In each post, the web copywriter promotes the company's e-book, downloadable from a landing page in exchange for an email address.

The question you need to answer is whether it's worth it and here's how. To do this, you will need to calculate the ROI of the content marketing implemented on this specific action.

👨‍🏫 The ROI formula in content marketing

Generally, your client (or boss) will ask you for a budget for the year (investment). But to secure the project or activate the campaign, you should provide him with the estimate of the return on his investment.

Calculating the "I" (investment)

As an SEO project manager or marketing director, between keyword research and briefing the copywriter, you spend 3 hours per post. Your hourly cost is let's say €100/hour. Add to this a factor for charges of 50% which cover office space, equipment, health insurance, etc. Thus, it costs your company €900 per month for you: three hours per post x two posts x €150/hour.

Your content writers also invest about 12 hours per post, or 24 hours/month and an additional 2 hours per month on the newsletter to which customers and prospects can subscribe. His remuneration rate as a freelancer is €45 per hour, so his monthly cost is €1,170.

You are assisted by an SEO consultant, for the proofreading part, SEO optimization of the content and publication of the content on the blog. In addition, he will take care of promoting the article on social networks and link building. The hourly rate is €50/hour (add 50% for various charges or €75/h). The consultant spends about 5 hours per article to perform the tasks ("yes, yes, only 5 h because he uses SEOQuantum to optimize his content" Promo minute 😊). His monthly package is therefore €750.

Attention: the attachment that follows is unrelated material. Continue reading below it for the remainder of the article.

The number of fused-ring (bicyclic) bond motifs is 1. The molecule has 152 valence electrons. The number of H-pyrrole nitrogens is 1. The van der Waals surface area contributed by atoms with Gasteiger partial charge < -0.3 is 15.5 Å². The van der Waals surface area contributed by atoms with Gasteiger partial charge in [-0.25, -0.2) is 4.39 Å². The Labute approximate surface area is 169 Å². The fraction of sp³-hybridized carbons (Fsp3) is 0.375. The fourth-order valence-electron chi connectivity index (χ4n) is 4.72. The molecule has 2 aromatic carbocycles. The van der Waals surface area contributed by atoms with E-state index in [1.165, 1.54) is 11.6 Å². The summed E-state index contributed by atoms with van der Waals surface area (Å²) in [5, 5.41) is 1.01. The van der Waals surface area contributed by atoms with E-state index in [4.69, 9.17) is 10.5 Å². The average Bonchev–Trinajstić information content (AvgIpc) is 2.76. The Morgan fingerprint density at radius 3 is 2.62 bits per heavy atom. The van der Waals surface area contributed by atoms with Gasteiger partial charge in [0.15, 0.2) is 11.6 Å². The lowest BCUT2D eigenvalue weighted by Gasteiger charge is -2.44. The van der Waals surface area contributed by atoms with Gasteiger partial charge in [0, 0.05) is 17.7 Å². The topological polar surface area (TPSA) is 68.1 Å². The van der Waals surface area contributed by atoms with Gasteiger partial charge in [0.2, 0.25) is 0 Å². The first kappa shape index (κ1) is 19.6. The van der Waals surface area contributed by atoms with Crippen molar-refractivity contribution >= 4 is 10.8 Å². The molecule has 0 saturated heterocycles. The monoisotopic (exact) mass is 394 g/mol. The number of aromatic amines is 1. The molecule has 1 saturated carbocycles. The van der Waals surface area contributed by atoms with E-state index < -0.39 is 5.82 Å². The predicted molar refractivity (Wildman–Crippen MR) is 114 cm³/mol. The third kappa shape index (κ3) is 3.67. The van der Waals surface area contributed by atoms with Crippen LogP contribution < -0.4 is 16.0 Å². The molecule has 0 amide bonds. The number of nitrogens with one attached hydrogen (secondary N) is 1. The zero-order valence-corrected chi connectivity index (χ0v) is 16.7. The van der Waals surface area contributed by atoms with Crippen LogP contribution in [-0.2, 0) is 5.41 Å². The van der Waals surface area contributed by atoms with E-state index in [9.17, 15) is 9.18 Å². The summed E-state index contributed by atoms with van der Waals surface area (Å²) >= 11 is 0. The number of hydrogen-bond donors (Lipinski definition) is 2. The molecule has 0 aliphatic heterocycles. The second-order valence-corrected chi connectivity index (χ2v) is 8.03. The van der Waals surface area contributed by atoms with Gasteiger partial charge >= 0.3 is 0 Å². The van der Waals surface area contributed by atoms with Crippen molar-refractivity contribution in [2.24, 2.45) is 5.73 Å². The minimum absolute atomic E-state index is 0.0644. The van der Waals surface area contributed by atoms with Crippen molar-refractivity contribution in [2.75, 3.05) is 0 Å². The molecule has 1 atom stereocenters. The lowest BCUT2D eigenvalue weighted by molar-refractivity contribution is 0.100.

In addition to labor, you spend about €500 on ads on social networks or on link buying platforms (like SEMJuice or per post (or €1,000 per month).

You also spent €6,000 on writing the white paper, and you think it will be relevant for a year. You can thus spread these costs over 12 months as well (or €500 per month).

So, your monthly investment for content marketing is €4,320:


Calculating the "R" (return)

Let's assume that you have an average of 150 downloads per month of the e-book that directly result from the blog. You know this because you use a special tracking URL that leads to a landing page where the e-book can be downloaded. You also receive 200 new subscribers per month to the newsletter.

The company's sales team is efficient, and their conversion rate from leads to a sale is 2.5% (for the e-book downloaded by the visitor).

In addition, 2% of newsletter subscribers become customers in the long run. (Make sure not to count new customers who download the e-book and receive the newsletter twice!)

Each month, the blog is responsible for 5 new customers. (Three from the e-book via 200 downloads x conversion rate of 2%, and two from the email via 200 subscribers x conversion rate of 1%)

The average customer spends €20,000 during their relationship with the company, and the average profit margin is 15%. This means that each customer is worth €3,000 to the company (€20,000 x 15%).


For better tracking, you can directly configure this value in the Google Analytics goals. Go to Administration > Goals > Choose a goal > Goal details, fill in the [VALUE] field, by the value of generating a lead.

google analytics value per objective